In this Business Week article, contributing editor Chris Farrell questions whether the Dodd financial reform bill could damage angel investing. He points to three particular provisions in the legislation that could decrease the amount of angel investor activity. Farrell rightly argues that angels are crucial to entrepreneurial activity and economic growth in the United States.
A recent study by scholars William Kerr, Josh Lerner, and Antoinette Schoar sheds further light on the importance of angel investing activity. In their study, summarized on the HBS Working Knowledge website, the scholars summarize their findings from a recent study. They conclude that:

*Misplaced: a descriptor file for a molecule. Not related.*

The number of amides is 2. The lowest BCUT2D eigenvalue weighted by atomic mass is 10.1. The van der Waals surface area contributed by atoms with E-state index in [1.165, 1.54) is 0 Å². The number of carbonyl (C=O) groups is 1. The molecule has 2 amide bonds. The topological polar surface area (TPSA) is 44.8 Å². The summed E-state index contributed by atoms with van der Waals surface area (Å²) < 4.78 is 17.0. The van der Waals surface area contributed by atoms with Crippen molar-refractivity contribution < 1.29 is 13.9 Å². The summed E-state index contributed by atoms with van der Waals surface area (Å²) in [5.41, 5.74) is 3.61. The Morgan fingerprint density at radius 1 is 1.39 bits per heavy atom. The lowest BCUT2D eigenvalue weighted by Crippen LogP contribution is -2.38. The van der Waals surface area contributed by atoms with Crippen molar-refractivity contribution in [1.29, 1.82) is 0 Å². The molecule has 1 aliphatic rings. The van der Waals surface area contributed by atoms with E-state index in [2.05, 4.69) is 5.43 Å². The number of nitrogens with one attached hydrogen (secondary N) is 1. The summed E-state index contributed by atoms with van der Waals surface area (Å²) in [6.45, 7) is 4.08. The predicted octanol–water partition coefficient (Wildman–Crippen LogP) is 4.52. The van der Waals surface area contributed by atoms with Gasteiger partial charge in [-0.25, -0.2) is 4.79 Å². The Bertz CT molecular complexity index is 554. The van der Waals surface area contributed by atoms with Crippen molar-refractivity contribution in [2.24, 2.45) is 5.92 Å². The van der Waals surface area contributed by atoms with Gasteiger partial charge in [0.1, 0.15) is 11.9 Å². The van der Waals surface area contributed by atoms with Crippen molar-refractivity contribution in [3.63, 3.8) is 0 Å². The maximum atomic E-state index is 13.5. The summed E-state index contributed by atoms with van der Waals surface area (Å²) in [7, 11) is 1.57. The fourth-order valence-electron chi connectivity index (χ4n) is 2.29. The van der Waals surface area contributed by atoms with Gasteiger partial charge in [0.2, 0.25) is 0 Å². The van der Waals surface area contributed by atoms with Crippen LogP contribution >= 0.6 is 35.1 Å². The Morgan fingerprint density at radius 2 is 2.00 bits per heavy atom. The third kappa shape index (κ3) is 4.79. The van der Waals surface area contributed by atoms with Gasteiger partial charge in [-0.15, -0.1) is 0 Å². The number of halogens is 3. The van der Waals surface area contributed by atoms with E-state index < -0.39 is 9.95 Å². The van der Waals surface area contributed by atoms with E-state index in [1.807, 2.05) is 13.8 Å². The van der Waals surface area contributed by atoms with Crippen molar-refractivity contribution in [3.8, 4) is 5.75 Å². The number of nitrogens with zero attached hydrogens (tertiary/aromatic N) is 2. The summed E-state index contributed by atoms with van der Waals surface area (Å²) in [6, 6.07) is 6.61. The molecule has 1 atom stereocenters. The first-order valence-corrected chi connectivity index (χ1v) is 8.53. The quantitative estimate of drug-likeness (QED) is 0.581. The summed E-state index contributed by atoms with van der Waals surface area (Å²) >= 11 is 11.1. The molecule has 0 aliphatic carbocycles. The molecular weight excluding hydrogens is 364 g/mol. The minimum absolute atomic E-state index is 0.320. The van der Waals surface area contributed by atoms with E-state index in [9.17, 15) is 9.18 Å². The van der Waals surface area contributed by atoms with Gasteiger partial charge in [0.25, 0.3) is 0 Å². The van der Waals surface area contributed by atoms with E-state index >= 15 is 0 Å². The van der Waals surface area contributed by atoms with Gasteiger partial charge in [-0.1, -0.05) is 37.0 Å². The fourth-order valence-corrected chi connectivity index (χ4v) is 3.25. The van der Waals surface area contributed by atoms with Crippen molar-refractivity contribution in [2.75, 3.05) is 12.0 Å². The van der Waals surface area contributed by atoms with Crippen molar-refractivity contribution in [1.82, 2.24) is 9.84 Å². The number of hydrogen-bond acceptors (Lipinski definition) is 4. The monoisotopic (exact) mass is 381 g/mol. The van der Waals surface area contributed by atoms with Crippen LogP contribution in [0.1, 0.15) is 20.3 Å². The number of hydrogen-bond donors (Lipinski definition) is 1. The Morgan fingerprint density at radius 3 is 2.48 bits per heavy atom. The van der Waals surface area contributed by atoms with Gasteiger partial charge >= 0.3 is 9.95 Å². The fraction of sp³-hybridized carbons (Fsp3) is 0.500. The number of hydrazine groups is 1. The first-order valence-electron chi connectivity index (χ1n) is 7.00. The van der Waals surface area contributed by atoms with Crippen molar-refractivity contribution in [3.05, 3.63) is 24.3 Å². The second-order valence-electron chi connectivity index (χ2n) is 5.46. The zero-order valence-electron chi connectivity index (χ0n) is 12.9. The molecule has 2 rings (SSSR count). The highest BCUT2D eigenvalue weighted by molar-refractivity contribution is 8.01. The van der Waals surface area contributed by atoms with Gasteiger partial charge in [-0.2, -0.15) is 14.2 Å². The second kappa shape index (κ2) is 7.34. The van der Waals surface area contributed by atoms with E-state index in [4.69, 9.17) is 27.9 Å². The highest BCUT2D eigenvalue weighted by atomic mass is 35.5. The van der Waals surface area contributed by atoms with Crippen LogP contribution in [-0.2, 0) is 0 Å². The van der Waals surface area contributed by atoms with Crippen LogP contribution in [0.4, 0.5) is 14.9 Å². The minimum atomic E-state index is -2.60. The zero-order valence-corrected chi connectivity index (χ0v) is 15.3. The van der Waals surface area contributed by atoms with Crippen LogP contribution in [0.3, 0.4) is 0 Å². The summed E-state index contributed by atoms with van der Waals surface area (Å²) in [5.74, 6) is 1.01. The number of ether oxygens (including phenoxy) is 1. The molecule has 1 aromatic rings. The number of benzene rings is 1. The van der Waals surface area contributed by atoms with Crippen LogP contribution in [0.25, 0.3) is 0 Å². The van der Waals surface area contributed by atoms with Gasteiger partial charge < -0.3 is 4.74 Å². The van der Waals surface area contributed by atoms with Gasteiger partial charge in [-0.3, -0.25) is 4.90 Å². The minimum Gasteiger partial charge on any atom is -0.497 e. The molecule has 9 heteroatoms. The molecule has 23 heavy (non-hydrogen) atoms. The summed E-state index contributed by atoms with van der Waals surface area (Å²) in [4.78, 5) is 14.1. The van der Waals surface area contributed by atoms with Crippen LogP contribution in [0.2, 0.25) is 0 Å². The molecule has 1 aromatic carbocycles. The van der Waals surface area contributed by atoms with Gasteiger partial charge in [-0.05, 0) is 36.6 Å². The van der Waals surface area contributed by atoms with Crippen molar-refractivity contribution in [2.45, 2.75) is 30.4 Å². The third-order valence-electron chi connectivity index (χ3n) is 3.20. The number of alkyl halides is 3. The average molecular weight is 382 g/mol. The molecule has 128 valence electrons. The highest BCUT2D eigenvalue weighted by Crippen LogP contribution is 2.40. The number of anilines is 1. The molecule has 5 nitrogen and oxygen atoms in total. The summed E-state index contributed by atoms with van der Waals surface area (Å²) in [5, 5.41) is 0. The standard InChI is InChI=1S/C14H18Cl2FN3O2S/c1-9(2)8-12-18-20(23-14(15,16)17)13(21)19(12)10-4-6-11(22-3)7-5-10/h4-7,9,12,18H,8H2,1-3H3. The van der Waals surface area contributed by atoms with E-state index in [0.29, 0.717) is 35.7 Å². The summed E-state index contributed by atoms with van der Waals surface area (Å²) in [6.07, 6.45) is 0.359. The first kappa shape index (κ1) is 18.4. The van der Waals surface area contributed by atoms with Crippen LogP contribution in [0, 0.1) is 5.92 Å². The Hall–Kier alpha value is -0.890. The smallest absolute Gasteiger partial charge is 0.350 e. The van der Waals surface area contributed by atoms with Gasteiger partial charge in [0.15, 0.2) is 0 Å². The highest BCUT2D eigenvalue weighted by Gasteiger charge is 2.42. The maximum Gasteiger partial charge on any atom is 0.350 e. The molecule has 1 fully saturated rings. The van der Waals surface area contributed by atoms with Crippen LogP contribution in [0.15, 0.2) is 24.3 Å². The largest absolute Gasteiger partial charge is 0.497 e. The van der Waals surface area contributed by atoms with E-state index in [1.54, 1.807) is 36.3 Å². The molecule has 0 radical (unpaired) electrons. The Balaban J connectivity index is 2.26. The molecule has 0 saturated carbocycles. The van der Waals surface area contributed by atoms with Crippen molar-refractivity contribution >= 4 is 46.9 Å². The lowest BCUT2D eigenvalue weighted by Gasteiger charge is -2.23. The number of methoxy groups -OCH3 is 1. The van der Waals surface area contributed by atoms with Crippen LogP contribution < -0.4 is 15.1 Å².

"Angel-funded firms are significantly more likely to survive at least four years (or until 2010) and to raise additional financing outside the angel group."
"Angel-funded firms are also more likely to show improved venture performance and growth as measured through growth in Web site traffic and Web site rankings. The improvement gains typically range between 30 and 50 percent."
"Investment success is highly predicated by the interest level of angels during the entrepreneur's initial presentation and by the angels' subsequent due diligence."
"Access to capital per se may not be the most important value-added that angel groups bring. Some of the "softer" features, such as angels' mentoring or business contacts, may help new ventures the most."